Like when the Canadian Government at first refused to allow us to move temporarily to Canada for my husband's job because the of the boys' autism. Or the time Kiki got "asked to leave" (please read kicked out) on the first day of preschool because he wanted to play with the new toys and not go to Circle time (and so he screamed for 15 minutes when they took away all the cool toys). Or when I see both the boys with their typically developing peers and realize just how different, and how far behind, they are from those NT kids.

So here I was, last Sunday, sitting under a shady tree with Kiki, trying to get him to want to play with the other children, and feeling more than a tad sorry for myself. And, as I looked over at the other moms (who, let me just say here, are all incredibly nice and supportive people), I'm thinking, "These ladies don't work anywhere near as hard as I do to parent their children! Although their kids are in the social skills group alongside Kiki, their kids are doing soooo much better than mine."

They don't spend hundreds and hundreds of dollars a year on biomedical stuff and figure out new and creative ways to get vitamins and supplements into their boys. They don't surf the web endlessly for new research on autism and it's causes. They don't drive twice a day to the HBOT center 25 minutes each way. They don't have to constantly check themselves on whether or not they are being too imperative and prompting in their communication style.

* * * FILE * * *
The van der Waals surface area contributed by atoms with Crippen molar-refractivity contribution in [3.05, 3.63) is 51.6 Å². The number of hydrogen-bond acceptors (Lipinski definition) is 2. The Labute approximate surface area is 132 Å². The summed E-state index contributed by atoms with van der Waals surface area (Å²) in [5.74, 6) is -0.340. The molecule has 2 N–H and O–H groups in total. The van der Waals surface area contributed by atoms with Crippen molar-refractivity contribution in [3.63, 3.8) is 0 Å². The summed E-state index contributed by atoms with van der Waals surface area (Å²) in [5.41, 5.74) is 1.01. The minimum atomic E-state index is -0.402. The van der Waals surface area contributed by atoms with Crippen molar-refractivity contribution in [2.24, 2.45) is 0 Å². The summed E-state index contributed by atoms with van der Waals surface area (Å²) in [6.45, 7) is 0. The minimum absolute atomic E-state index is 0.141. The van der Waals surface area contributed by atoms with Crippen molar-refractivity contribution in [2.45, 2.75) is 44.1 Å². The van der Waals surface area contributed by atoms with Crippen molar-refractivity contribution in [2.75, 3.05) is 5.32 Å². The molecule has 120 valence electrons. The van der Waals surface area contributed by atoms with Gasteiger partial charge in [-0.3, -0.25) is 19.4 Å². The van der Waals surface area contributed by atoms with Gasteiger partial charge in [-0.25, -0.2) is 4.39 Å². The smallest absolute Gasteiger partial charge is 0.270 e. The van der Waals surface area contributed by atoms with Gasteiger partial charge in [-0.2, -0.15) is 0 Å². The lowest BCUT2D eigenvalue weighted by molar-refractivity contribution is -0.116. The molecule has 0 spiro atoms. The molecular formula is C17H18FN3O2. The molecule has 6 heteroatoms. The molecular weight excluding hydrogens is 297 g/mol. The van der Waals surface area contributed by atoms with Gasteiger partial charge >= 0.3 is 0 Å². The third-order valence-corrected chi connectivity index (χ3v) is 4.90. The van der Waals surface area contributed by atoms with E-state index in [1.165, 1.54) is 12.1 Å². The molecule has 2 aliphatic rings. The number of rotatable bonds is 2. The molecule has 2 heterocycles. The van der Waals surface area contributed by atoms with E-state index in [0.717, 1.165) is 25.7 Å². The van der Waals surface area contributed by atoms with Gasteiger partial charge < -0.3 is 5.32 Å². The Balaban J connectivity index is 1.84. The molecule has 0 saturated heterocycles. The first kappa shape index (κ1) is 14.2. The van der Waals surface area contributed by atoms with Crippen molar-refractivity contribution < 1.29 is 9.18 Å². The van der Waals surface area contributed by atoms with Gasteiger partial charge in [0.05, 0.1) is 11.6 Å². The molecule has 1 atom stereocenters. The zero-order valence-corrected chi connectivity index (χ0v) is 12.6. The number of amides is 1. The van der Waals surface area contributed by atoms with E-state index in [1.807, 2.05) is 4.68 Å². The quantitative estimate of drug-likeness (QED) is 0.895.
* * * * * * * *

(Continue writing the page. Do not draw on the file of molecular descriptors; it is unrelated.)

It just doesn't seem fair sometimes.


I know. I know.
I'm being a whiny baby.
Toughen up, Sweetheart!
There are no promises in this world.
Life sucks, so get a helmet!

Pity party over. Back to work.

Tuesday, May 11, 2010

My Secret Weapon with Biomed

When I began Biomedical Supplements with my boys I admit I was a little lost.
I remember thinking to myself, as I looked at this big bottle of capsules, "How in the hell am I supposed to get this into my children's bodies? I can't even get steamed carrots into them!"

It occurred to me then that I could just open the capsules and mix the contents in some sort of strong flavored juice. So, that's what I did. And I used the 2 teaspoon oral syringe that I got from the drugstore.

But I have to admit, it was time consuming. In order to make some the the stronger stuff more palatable, and frankly potable, I needed to dilute it in more juice, like a 1/4 cup (which equals 3 tablespoons, if you will remember from that cooking class you took back in your early twenties). Which means, you are giving them this dose of juice 5 or 6 times. Not fun.

But then, one day, I came across this miracle

It's huge! It holds more than 35ml of liquid. That's over 7 teaspoons! So, I mixed those nasty tasting supplements into an ounce or so of pomegranate juice (super tart and it kinda grows on you after a while) and away we were. I've also used them to get freshly squeezed juice down them, but that's another post for another day.